The Grey County Housing website: Affordable Housing Locations | Grey County identifies which of their listed units are “geared to income” – charging 30% of each eligible tenants specific income; affordable units, and accessible units within each community housing unit. The numbers are all disturbing because there just are not enough units. We need to look at the housing gap for a low income population because, that is the kind of work our community is built on. There is also a red alert for deeply affordable, accessible units. The County tally of identified affordable, accessible units is currently under ten in Meaford. The HART report identifies, specifically, the percentage of households in Core Housing need, by priority population and Income Category, and, not surprisingly, households with physical activity limitations and/or cognitive mental or addiction activity limitations, in Meaford, are identified as having Low or Very Low Incomes, and 100% of them are identified as in Core housing Need.

As of 2021, there were 1,400 one person households in Meaford. Statistics Canada identifies one person households in Meaford as having a median income of $36,800 per year, thus half of those 1400 households can pay a maximum housing cost of $920/month on an affordable basis, which begs the question: Where do these more than seven hundred households live? Existing occupied rentals in the community may accommodate these folks affordably, however some of these seven hundred may be living day to day without a secure sense of home, or with concern regarding the limited options available to them if their current circumstances were to shift. We have, anecdotally, heard of PSW’s, servers, and community members living in over-crowded confined spaces, in older motel rooms, with their belongings outside the door, and even in the now older long term care facilities that were left behind, as new buildings were built for our seniors.

Given a limited supply of deeply affordable rental units with multiple bedrooms also, larger households, including parents (often single parents) with children, and multi generational families may be living in equally stressful conditions. In recent conversation with providers of shelter and counselling for abused women in Meaford, women who experience abuse or violence at home, often must stay in that risky environment, because there are no available or affordable options to move to. These are all the invisible “at risk” citizens in our community who need more affordable rental housing.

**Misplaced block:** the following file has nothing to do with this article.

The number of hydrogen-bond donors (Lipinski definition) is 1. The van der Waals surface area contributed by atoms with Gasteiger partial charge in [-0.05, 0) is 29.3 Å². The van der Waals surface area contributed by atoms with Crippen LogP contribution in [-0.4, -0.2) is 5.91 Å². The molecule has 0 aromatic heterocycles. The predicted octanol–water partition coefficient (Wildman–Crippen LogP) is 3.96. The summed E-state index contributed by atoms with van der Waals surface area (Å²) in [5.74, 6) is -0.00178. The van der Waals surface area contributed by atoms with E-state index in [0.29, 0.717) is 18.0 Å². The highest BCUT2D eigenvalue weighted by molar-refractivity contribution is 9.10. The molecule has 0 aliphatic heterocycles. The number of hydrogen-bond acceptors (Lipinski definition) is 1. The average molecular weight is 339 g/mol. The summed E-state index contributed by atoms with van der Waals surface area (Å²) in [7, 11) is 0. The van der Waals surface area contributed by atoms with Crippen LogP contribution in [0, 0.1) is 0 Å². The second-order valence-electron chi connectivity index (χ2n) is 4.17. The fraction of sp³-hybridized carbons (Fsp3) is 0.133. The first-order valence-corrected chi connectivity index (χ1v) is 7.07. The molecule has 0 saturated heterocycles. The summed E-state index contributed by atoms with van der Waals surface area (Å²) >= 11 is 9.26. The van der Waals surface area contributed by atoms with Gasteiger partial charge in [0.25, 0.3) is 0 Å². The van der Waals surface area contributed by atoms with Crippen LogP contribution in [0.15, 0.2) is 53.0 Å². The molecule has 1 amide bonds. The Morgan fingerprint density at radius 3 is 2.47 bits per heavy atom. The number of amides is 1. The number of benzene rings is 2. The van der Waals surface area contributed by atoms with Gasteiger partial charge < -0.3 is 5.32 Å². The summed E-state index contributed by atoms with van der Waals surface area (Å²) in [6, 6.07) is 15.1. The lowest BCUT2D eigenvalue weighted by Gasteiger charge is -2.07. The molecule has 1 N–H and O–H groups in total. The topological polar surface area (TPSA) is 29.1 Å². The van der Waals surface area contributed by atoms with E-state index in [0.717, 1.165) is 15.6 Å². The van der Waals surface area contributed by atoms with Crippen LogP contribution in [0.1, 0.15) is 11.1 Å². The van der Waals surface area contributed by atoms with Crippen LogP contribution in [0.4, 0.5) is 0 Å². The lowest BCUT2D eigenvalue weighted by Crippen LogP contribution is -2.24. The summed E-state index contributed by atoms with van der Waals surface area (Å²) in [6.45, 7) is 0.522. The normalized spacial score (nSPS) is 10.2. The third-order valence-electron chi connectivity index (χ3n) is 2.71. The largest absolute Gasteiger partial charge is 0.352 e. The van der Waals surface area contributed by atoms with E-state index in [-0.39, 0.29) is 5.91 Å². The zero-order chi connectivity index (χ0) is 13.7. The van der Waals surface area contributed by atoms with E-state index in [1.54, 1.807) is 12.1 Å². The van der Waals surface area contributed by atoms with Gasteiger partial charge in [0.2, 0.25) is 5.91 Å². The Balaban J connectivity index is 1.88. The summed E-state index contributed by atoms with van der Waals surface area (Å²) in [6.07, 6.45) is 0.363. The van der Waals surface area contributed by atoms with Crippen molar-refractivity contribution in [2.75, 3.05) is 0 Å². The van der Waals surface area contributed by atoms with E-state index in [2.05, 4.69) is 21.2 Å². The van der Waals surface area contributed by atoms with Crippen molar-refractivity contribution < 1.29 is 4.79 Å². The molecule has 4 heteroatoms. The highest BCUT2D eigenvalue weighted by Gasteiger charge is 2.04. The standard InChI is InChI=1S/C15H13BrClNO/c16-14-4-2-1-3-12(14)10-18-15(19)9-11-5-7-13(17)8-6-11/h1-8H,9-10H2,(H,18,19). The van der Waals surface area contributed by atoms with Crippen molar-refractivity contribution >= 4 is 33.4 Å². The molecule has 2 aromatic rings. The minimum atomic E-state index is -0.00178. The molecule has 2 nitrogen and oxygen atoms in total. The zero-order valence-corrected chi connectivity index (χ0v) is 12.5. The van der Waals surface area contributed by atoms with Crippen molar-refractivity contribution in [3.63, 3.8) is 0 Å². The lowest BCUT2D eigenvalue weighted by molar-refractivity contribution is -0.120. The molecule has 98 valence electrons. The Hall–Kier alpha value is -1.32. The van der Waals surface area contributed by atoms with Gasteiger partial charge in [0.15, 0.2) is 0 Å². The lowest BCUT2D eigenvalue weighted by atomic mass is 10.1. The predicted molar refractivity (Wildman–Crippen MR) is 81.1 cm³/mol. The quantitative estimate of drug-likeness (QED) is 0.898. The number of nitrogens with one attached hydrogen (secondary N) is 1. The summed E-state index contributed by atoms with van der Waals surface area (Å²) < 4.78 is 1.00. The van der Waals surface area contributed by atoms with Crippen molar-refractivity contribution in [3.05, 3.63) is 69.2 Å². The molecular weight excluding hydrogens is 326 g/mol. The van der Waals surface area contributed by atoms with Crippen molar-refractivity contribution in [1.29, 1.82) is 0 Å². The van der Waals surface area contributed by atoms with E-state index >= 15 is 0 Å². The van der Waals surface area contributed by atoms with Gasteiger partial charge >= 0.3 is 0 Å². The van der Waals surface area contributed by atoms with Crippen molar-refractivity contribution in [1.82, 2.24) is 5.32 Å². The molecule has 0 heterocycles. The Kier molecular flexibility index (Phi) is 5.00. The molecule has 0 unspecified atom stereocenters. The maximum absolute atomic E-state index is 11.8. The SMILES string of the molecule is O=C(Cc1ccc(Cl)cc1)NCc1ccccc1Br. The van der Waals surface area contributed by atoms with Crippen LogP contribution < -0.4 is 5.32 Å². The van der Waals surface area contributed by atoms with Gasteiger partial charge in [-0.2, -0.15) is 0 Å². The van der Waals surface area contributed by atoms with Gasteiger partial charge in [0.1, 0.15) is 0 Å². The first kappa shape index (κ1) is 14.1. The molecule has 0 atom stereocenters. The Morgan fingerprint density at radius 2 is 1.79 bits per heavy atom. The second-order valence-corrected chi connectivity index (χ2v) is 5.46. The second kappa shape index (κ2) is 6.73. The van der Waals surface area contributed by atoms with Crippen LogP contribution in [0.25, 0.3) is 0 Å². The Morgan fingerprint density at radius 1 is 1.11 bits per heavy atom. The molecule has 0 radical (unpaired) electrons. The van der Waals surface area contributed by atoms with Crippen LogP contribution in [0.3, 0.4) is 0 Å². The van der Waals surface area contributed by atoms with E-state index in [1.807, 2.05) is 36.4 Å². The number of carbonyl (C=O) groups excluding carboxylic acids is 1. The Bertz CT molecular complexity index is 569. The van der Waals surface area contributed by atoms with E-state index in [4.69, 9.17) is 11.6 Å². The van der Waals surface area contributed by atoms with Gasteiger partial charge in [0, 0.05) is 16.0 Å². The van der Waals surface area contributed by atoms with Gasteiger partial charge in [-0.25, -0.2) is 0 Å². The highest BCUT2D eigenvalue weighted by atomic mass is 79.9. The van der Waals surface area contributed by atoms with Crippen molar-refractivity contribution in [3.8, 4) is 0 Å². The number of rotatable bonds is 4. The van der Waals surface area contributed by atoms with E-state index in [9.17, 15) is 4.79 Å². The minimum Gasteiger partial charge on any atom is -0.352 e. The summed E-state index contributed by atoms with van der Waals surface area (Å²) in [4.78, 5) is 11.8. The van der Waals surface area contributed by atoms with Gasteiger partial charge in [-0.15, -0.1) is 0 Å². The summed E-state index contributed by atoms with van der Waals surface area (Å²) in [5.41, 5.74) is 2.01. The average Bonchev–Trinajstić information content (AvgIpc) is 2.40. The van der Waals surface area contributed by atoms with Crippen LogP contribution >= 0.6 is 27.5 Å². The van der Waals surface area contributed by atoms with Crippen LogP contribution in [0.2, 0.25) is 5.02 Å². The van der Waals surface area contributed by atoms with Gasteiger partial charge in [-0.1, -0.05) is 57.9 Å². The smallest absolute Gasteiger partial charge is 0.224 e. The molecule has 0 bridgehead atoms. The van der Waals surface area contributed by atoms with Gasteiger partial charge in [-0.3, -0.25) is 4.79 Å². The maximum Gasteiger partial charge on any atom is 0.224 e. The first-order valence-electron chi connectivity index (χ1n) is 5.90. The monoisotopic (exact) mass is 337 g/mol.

It is clear, if our community wants to keep, or attract, a population who are employed as workers in our long-term care facility, other health care providers, retail and restaurant businesses, and tourism options, we need to increase the number of available rentals in an affordable price bracket. Again, nationally, housing is considered affordable if households spend no more than 30% of household income on it – the workers in our service industries make between $15 and $25 per hour. Further, if the community intends to hold on to and support its aging population, who will undoubtedly have some cognitive or physical impairments, we need many more units being both affordable and accessible. Meaford’s median age is now fifty-four.

To explore options on what our future can be, it is critical to have a look at where we are now. On November 17th, the Institute of Southern Georgian Bay will host a housing forum on New Ways to Finance the Housing Affordability Gap. The forum will be open to the public in the morning. Practical solutions which are working in other communities, most just like ours, will be presented and discussed with attendees, and in the afternoon, invited guests will work with concrete applications to build a foundation of understanding of “what can be”.

Note: This article was also published in The Meaford Independent.